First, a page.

the wheat; the fields were bright with
sunmmletr, and glowing with beauty.
f i. Did-t thou see nothing more ?
"- Dhidt tlhu observe nothing besides
S Return again, child of reason, for
there are greater thing than these.--
.d- \\Was among the fields; and
did thou not perceive Him ? His
be I autv was tipo-l_ the meadow-vs
Hi. Iniles en-
"liIvened the


Il xZ AP.l *r,

( 3 )

I have walked
through the thick fo-
rest ; the wind whi
pered among the trees; the
brook fell from the rocks
with a pleasant murmur;
the squirrel leapt from
bough to bough; and the
birds sung to each other
amongst the branches.


( 32 )

Didst thou hear nothing but the murmur of the
brook? no whispers but the whispers of the wind ?
Return again, child of reason, for there are greater
things than these.-God was amongst the trees;
His voice sounded in the murmur of the water;

His music warbled in the shade; and didst
thou not attend?
I saw the moon rising behind the trees; it
was like a lamp of gold. The stars one after
another appeared in the clear firmament.

(33 )

Presently I saw black clouds arise, and roll to-
wards the south; the lightning streamed in thick
flashes over the sky; the thunder growled at a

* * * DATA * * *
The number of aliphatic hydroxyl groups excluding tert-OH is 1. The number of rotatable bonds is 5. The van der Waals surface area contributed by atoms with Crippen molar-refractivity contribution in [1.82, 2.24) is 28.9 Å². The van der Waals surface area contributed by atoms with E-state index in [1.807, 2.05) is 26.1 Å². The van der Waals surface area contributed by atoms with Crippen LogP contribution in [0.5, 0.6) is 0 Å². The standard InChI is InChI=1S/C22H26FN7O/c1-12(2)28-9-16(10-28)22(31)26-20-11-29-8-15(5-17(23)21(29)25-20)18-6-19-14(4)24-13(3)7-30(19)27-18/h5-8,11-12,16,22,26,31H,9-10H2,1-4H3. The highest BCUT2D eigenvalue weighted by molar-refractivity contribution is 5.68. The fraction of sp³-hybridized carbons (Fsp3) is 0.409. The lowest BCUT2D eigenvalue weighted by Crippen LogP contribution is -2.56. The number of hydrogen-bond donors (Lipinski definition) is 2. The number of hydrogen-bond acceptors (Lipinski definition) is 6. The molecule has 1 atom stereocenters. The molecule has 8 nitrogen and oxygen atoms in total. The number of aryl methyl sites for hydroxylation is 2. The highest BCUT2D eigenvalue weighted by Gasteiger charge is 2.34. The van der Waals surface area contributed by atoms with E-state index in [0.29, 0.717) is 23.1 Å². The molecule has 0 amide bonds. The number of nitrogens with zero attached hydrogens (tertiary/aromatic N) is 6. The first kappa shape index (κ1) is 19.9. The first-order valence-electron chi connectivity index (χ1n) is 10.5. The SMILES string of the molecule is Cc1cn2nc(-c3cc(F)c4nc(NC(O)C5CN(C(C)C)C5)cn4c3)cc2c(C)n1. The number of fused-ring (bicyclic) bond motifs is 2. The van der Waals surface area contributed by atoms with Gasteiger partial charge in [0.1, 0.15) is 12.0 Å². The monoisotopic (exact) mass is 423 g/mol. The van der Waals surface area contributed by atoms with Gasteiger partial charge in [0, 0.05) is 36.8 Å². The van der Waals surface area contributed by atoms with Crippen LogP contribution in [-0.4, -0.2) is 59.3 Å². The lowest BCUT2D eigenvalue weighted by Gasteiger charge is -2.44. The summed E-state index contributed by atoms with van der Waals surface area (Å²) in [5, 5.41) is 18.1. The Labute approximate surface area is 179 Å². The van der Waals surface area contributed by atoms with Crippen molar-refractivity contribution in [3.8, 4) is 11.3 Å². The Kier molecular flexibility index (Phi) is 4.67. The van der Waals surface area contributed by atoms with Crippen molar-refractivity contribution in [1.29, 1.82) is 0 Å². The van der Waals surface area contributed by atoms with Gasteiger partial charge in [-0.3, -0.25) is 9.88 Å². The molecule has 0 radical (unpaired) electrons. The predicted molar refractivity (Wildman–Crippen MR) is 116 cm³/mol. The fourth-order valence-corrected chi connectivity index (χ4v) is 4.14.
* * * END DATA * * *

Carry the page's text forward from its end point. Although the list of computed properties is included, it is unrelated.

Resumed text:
distance; it came nearer, and I felt afraid, for it
was loud and terrible.

Did thy heart feel no terror, but of the thun-
derbolt ? Was there nothing bright and terrible
but the lightning ? Return, 0 child of reason,
for there are greater things than these.-God was
in the storm, and didst thou not perceive Him?



His terrors were abroad, and did not thine
heart acknowledge Him ?
God is in every place; He speaks in every
sound we hear; He is seen in all that our eyes
behold; nothing, 0 child of reason, is without
God;--let God therefore be in all thy thoughts.-

( 35 )

as with a g n COME, let us go into the thick
d a cr b k shade, for it is the noon of day, and
tT the summer sun beats hot upon our
SThe shade is pleasant and cool; the